Emily Vogl, Frank Vogl
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Net Private Capital Flows to Emerging Markets Set to Decline Modestly
Lower Capital Flows projected in particular into China and Central and Eastern Europe
- Capital flows to emerging economies set to fall by $100 billion in 2012 to $912 billion.
- Emerging Europe and Asia account for most of the decline.
- A recovery in capital flows to just under $1 trillion projected for 2013.
- Euro Area crisis still seen as largest downside risk.
Copenhagen, Denmark, June 7, 2012 — The Institute of International Finance released new forecasts for net private capital flows to emerging markets showing a projected overall total of $912 billion for 2012, down from an estimated $1,030 billion in 2011. The Institute projects a recovery in flows in 2013 to just below $1 trillion, on the back of a gradual improvement in the global growth outlook.
IIF Deputy Managing Director and Chief Economist Philip Suttle said, “The outlook for capital flows is subject to unusually large downside risks, most particularly the uncertainties in the Euro Area. We anticipate that economic and financial tensions in the Euro Area will persist for some time and subside only very gradually in 2013.”
The IIF, the leading global association of financial services firms with over 450 member institutions worldwide, noted that capital flows recovered in the early part of 2012, reversing some of the extreme weakness seen in the second half of 2011. As a result, the Institute revised upwards its forecast of last January that suggested that 2012 flows would total $746 billion.
Mr. Suttle noted, “Despite the large upward revision, capital flows this year are still projected to decline in Asia (by around 15%), in particular China. As the largest recipient country, China is especially dependent on swings in global financial market sentiment. In addition, past appreciations of China’s currency are set to dampen foreign investor demand going forward. On the back of a continued fall in FDI inflows to China, capital inflows to Asia are projected to decline also in 2013. This projection partly reflects our expectation of some slowing in the rapid build-up of manufacturing capacity.”
The share of Emerging Asia in total private capital flows to emerging markets is set to edge down from 52% in 2011 to 44% in 2013. Private capital flows to this region are likely to be around $450 billion this year and $440 billion in 2013, down from around $530 billion in the previous two years. The IIF noted that deleveraging by European banks, and the recurrent global turmoil brought on by the crisis in the Euro Area, are contributing to periodic bouts of risk aversion and pullbacks from equity and bond markets in this region. Nevertheless, the relatively strong regional fundamentals, search for yields and liberalization of capital accounts are providing support to capital flows.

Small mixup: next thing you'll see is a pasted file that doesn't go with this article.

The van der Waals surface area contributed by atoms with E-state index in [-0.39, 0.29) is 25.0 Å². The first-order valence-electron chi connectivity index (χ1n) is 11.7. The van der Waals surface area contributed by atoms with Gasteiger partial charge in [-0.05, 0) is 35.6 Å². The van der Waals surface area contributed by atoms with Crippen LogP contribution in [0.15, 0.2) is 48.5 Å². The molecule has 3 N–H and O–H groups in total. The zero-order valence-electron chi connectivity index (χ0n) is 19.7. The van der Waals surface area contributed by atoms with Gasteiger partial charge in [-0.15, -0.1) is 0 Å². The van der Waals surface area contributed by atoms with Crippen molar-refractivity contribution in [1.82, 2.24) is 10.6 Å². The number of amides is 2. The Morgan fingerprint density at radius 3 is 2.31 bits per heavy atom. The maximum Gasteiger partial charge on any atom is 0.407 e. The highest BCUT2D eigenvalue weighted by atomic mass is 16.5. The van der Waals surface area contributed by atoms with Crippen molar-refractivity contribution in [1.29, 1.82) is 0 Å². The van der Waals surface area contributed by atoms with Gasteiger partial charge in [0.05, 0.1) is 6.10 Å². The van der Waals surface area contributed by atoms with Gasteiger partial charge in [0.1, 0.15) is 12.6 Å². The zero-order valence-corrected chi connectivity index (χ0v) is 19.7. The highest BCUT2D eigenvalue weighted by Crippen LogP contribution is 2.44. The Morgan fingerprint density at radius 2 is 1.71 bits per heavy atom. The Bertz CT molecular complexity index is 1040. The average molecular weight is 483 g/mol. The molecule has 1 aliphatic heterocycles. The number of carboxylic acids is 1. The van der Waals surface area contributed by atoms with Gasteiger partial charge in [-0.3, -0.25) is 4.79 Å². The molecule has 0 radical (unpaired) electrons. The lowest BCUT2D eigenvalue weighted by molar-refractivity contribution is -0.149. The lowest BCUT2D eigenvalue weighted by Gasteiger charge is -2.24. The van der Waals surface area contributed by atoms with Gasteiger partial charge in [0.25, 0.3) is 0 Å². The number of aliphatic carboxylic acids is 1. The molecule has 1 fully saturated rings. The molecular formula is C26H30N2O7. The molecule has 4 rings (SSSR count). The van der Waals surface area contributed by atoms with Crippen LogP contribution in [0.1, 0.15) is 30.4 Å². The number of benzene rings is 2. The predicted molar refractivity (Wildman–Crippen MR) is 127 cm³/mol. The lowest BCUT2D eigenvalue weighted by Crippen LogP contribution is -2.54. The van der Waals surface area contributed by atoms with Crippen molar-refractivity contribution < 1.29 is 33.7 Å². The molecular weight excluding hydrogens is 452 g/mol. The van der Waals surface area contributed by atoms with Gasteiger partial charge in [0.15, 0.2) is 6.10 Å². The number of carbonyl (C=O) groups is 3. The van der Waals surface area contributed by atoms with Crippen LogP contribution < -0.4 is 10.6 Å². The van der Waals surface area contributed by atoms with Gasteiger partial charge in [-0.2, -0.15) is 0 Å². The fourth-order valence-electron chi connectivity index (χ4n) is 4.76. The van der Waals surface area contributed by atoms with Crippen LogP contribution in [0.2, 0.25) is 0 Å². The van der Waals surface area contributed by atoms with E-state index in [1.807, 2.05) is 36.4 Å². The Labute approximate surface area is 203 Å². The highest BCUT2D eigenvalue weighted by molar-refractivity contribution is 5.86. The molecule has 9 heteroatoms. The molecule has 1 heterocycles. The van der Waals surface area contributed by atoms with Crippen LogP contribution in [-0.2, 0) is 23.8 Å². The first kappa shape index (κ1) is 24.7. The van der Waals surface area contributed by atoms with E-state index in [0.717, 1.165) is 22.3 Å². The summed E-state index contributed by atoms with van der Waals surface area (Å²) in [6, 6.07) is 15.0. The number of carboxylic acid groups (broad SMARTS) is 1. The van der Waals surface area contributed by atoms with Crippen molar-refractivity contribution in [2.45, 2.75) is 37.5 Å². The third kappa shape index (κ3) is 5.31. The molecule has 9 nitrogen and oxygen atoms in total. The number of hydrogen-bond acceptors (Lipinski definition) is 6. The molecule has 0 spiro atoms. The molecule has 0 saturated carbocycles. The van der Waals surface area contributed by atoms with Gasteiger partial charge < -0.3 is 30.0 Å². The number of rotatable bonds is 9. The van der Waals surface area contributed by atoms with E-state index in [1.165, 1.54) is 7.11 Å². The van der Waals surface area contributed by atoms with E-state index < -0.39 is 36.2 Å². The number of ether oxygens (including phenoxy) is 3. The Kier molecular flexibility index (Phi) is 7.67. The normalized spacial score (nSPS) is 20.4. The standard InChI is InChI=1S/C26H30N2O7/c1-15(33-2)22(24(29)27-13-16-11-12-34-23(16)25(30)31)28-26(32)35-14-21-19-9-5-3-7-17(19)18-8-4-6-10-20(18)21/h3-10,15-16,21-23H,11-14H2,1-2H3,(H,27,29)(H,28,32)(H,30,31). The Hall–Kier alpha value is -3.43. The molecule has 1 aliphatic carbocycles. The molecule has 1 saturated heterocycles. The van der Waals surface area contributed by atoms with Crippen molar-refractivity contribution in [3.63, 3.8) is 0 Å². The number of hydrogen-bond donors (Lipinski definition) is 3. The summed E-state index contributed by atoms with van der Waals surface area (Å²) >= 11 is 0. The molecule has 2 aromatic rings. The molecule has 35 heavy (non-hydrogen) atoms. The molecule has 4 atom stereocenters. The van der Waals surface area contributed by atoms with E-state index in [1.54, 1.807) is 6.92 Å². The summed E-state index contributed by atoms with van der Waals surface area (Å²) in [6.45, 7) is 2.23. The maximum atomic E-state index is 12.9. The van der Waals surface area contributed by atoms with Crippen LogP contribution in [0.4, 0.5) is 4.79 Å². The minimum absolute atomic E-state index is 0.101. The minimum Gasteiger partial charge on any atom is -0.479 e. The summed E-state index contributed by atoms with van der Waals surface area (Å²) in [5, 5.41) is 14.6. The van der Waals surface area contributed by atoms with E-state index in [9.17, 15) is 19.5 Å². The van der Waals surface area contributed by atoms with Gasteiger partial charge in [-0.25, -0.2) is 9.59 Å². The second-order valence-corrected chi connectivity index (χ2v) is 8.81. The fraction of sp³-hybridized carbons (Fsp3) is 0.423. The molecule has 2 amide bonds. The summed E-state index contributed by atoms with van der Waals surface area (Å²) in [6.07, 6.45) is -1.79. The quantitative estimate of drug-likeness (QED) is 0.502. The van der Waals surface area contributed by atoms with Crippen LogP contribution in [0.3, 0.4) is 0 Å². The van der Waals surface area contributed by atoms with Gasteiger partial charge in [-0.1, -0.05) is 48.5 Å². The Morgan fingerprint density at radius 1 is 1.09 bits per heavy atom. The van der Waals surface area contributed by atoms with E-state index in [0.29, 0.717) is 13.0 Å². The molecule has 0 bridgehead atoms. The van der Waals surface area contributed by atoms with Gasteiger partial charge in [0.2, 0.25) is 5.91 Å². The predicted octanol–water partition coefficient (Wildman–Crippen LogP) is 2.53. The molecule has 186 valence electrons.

Significant bank deleveraging in the Euro Area is a major cause for a slowing of net private capital flows into Central and Eastern Europe (notably the Czech Republic, Poland and Russia). For 2012, capital inflows are now expected to fall by around 20% to $145bn, but a recovery of flows to $203bn is seen as likely for 2013.
Net private capital inflows to Latin America are projected to remain around $250 billion in 2012, broadly unchanged from last year. Today’s report noted that the overall stability of capital inflows, nonetheless, masks three underlying developments: 1) a moderate decline in net inflows by commercial banks consistent with ongoing deleveraging in Europe; (2) a modest rebound of portfolio equity inflows, and (3) robust net foreign direct investment (FDI).
The IIF said net private capital inflows are likely to strengthen to over $270 billion in 2013. FDI remains the main driver despite a worsening investment climate in Argentina. China has gained prominence as a major source of investment in Latin America, with the bulk of its investments aimed at securing access to natural resources, but Chinese flows of capital have also gone into manufacturers (auto- and steelmakers) to tap into large domestic markets by setting up local plants (Brazil).
Net private capital flows to the seven countries constituting Emerging Africa and the Middle East in the IIF sample are estimated to have been $58 billion in 2011, $41 billion lower than in 2010. This sharp fall is explained by the political turmoil in Egypt, which led to a shift from a net private capital inflow position of $21.5 billion in 2010 to a net outflow position of $3.5 billion in 2011, and the end of the foreign investment cycle in the energy sector in Saudi Arabia. The IIF now projects private inflows for the seven countries in its sample to rise gradually to $62 billion in 2012 and $79 billion in 2013, still well below the levels reached in each of the years between 2006 and 2008.
Emily Vogl, Frank Vogl